Did we meet our goal? I hate to leave you in suspense (lying -- I'm doing it on purpose because I love leaving you in suspense. It's good dramatic technique), but I want to take a moment and recount our efforts and plans, celebrate a battle well fought.
The first thing I did was go to my students. We got ramped up, excited, ready to roll. I tasked students to set a goal of cans or dollars collected, got one of the instructors to coordinate, put up a barrel in the lobby. The cans trickled in from that, sometimes pouring in fast. One of our students was single-handedly responsible for bringing in more than 1500 pounds of food.
The second thing I did was go to other local businesses. UBBT brother Dan Sikkens and his school got their own collection groove on. Ernie Reyes Martial Arts, Family Kicks Tae Kwon Do and Dragon Tiger Tae Kwon Do soon agreed to host barrels in their lobbies. Stellar Performance Dance Academy and the Gym Nest, local schools in similar industries, also got in on the act.
The third thing I did was go to the schools. I talked to teachers of my leadership team about letting my student lead a food drive in their classroom, leading their classmates to meet a goal of 100 or even 500 cans. I was a bit disappointed in the response. It seems our school district does a food drive of their own each December and the schools are graded on the amount they collect. Many principals were afraid to jeopardize their own numbers and put the kibosh on the plan. Some were willing to participate anyway, and a number of teachers went to bat for the experience. At the end, we had several classrooms participate.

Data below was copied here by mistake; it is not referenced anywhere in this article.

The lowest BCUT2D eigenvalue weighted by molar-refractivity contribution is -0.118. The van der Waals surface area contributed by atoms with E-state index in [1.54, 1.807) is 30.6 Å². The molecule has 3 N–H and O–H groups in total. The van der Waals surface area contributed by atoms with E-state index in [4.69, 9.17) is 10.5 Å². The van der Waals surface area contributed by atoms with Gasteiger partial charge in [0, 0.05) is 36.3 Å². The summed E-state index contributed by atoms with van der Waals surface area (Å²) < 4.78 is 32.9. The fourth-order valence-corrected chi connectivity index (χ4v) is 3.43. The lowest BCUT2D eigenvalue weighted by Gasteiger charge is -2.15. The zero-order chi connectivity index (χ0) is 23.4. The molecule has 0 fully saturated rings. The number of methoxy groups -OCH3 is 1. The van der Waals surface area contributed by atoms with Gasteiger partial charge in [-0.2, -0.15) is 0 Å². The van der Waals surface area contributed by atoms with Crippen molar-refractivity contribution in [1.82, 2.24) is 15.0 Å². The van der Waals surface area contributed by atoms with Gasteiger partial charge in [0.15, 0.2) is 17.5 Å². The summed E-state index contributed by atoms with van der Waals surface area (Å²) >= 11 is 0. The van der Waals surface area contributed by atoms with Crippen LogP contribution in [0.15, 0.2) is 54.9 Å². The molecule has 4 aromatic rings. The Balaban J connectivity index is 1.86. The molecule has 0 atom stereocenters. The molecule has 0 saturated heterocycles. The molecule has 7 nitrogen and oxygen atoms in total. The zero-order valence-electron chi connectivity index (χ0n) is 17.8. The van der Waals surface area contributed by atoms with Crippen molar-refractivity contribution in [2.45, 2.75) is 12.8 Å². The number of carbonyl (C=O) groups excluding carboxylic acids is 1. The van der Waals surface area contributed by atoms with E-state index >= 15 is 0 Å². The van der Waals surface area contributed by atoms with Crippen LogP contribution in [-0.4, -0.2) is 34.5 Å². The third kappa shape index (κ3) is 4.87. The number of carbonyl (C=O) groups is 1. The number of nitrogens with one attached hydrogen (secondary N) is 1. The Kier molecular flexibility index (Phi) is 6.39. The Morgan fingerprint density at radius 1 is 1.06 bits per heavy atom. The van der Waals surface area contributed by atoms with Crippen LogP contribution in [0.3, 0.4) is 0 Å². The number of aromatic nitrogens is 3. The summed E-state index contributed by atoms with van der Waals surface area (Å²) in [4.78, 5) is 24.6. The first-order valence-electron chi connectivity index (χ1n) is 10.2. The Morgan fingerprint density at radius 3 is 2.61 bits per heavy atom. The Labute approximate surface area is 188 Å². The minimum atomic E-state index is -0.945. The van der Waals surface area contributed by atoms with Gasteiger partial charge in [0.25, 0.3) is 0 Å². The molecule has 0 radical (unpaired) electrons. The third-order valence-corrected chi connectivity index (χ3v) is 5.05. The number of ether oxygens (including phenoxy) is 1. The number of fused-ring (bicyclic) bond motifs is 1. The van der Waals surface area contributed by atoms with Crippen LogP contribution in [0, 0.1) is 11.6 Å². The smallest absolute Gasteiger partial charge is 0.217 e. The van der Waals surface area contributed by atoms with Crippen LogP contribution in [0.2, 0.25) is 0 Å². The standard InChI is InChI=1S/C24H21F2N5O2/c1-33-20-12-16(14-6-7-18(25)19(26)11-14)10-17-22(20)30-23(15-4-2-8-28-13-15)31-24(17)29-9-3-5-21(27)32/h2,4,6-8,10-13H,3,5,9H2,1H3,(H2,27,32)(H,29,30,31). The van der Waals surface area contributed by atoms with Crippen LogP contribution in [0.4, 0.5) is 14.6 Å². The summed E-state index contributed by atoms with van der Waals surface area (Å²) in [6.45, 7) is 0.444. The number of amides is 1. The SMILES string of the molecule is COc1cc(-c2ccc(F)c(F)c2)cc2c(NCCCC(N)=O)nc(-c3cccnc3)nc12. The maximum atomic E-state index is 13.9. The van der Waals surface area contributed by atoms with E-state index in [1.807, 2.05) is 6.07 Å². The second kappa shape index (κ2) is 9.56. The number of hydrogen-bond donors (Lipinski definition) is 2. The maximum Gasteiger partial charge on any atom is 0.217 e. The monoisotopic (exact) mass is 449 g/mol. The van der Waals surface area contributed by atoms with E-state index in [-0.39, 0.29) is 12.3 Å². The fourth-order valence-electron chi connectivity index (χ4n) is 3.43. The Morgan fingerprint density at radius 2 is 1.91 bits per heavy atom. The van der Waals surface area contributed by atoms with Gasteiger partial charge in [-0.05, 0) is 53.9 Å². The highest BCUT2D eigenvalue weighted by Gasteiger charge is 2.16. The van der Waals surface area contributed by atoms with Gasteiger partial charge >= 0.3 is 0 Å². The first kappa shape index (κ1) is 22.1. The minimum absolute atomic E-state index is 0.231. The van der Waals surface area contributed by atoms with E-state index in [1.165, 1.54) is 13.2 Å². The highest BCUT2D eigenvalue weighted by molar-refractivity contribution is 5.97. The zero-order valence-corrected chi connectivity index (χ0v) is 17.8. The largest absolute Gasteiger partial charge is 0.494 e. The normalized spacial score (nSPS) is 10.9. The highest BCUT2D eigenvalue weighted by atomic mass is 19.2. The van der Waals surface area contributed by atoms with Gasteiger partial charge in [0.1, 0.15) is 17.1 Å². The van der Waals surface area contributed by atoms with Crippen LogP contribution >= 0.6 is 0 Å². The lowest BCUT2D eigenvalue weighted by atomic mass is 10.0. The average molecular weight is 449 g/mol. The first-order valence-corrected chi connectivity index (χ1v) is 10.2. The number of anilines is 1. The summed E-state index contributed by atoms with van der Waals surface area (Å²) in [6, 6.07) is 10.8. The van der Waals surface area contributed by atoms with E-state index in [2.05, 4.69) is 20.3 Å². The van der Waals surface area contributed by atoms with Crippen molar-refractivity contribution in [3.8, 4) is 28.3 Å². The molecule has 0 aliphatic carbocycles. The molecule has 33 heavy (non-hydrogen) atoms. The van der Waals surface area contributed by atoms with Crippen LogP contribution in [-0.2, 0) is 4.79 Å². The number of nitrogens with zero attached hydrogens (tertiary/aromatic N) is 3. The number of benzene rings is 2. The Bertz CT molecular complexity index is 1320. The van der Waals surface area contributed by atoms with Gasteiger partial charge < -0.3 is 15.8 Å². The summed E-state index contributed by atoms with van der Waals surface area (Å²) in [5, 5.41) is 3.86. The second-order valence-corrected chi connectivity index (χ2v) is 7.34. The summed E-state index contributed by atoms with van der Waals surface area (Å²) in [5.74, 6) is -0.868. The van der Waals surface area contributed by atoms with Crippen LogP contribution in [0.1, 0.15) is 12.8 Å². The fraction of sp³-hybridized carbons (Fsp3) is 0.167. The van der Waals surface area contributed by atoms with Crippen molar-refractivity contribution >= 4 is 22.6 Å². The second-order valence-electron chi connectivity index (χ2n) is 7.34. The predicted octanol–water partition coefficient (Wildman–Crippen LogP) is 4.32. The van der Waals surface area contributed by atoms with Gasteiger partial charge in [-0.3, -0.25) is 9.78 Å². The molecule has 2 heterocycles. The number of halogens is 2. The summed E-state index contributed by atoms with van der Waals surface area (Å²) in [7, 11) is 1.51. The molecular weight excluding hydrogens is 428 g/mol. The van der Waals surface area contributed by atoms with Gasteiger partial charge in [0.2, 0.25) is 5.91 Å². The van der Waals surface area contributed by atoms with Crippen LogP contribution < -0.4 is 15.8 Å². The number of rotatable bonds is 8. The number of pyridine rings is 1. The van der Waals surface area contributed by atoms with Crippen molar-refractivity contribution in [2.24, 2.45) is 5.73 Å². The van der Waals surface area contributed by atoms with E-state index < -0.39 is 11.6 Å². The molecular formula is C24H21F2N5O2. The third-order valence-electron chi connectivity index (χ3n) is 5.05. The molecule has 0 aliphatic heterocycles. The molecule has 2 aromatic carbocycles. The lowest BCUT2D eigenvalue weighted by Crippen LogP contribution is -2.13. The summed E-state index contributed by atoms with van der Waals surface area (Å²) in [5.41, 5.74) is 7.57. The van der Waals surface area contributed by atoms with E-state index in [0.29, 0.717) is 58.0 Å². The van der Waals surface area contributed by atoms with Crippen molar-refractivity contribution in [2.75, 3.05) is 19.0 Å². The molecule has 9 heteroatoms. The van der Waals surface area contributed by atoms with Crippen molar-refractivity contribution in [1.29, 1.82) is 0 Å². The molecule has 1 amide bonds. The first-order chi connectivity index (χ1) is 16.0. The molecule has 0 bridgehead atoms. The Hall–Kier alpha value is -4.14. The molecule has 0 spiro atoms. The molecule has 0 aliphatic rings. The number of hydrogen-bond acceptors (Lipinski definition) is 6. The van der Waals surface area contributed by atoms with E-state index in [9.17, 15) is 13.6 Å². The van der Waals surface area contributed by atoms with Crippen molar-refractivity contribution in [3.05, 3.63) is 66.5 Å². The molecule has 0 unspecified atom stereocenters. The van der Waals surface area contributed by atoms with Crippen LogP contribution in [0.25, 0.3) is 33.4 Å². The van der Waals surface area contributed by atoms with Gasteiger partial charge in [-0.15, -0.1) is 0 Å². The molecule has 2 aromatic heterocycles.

Next year, I'll dovetail the project in as part of the district's own food drive so as to avoid the conflict, or maybe just do our drive in the spring.
The fourth thing I did I've journaled before. Armed with our cardboard sign "Will teach karate for food", we stationed ourselves outside three different grocery stores and offered two weeks free karate to anybody who donated. I have to tell you I was touched and overwhelmed by the immense response to those events. If you live in the Portland, Oregon area you should ought to shop at Albertsons. Seriously, those guys rock.
The fifth thing I did was put out an ad campaign offering free lessons to anybody who came in with a food donation.
The sixth thing I did was to put collection baskets for change in a few local shops. The local Shell Station and Jan's Paperbacks both collected a shocking amount of change and small bills in just a couple of days. Who would have thought a used book store could collect enough money in a week to buy 350 pounds of food?
It was a fun ride, three months of watching my students become prouder and prouder as the stack of cans grew and grew. I had to empty my lobby and drop off donations four times.
The final tally? Let me break it down for you...
- Our first dropoff (late October) was 3339 pounds.
- Our second dropoff (just before Thanksgiving) was 1213 pounds.
- Our third dropoff (mid December) was 1466 pounds.
- Aim High Martial Arts (our UBBT brothers) collected 1600 pounds.
- Our fourth dropoff (this week) was just 230 pounds of food, but included enough cash to buy 2287 pounds.
Final total: 10,135 pounds. That's just over 5 TONS of food. By way of comparison, that school district food drive I mentioned? They collected 73,601 pounds. That's the whole district in a town pushing 100,000 people.
I can't tell you how proud and pleased I am at what my students and colleagues were able to accomplish. Thank you all.